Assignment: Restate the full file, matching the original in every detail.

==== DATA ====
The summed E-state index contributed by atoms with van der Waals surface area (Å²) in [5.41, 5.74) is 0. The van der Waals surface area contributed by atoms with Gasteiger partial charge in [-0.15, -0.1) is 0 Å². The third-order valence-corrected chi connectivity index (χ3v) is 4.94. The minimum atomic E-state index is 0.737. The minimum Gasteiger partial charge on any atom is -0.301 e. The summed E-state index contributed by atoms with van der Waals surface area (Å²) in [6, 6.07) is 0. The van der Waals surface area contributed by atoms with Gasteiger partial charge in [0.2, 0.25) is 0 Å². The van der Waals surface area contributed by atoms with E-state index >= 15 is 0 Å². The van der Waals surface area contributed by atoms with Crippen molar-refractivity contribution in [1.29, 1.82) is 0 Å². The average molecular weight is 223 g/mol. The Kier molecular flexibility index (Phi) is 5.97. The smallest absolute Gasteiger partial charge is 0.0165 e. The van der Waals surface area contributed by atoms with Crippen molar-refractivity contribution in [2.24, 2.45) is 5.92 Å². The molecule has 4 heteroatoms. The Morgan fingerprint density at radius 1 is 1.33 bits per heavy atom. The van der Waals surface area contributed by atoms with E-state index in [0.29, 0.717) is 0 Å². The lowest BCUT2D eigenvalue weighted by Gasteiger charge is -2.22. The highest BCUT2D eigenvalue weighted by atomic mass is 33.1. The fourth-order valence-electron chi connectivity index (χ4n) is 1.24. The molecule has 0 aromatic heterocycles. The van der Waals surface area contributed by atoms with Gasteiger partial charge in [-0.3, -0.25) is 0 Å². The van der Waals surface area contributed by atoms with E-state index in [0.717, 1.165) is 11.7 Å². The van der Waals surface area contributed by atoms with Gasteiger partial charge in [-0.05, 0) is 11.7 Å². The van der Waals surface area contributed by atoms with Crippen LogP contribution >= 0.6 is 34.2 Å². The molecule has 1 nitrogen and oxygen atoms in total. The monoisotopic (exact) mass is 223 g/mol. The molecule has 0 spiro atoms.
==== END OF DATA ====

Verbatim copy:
The summed E-state index contributed by atoms with van der Waals surface area (Å²) in [5.41, 5.74) is 0. The van der Waals surface area contributed by atoms with Gasteiger partial charge in [-0.15, -0.1) is 0 Å². The third-order valence-corrected chi connectivity index (χ3v) is 4.94. The minimum atomic E-state index is 0.737. The minimum Gasteiger partial charge on any atom is -0.301 e. The summed E-state index contributed by atoms with van der Waals surface area (Å²) in [6, 6.07) is 0. The van der Waals surface area contributed by atoms with Gasteiger partial charge in [0.2, 0.25) is 0 Å². The van der Waals surface area contributed by atoms with E-state index >= 15 is 0 Å². The van der Waals surface area contributed by atoms with Crippen molar-refractivity contribution in [1.29, 1.82) is 0 Å². The average molecular weight is 223 g/mol. The Kier molecular flexibility index (Phi) is 5.97. The smallest absolute Gasteiger partial charge is 0.0165 e. The van der Waals surface area contributed by atoms with Crippen molar-refractivity contribution in [2.24, 2.45) is 5.92 Å². The molecule has 4 heteroatoms. The Morgan fingerprint density at radius 1 is 1.33 bits per heavy atom. The van der Waals surface area contributed by atoms with E-state index in [0.29, 0.717) is 0 Å². The lowest BCUT2D eigenvalue weighted by Gasteiger charge is -2.22. The highest BCUT2D eigenvalue weighted by atomic mass is 33.1. The fourth-order valence-electron chi connectivity index (χ4n) is 1.24. The molecule has 0 aromatic heterocycles. The van der Waals surface area contributed by atoms with Gasteiger partial charge in [-0.3, -0.25) is 0 Å². The van der Waals surface area contributed by atoms with E-state index in [0.717, 1.165) is 11.7 Å². The van der Waals surface area contributed by atoms with Gasteiger partial charge in [-0.05, 0) is 11.7 Å². The van der Waals surface area contributed by atoms with Crippen LogP contribution >= 0.6 is 34.2 Å². The molecule has 1 nitrogen and oxygen atoms in total. The monoisotopic (exact) mass is 223 g/mol. The molecule has 0 spiro atoms.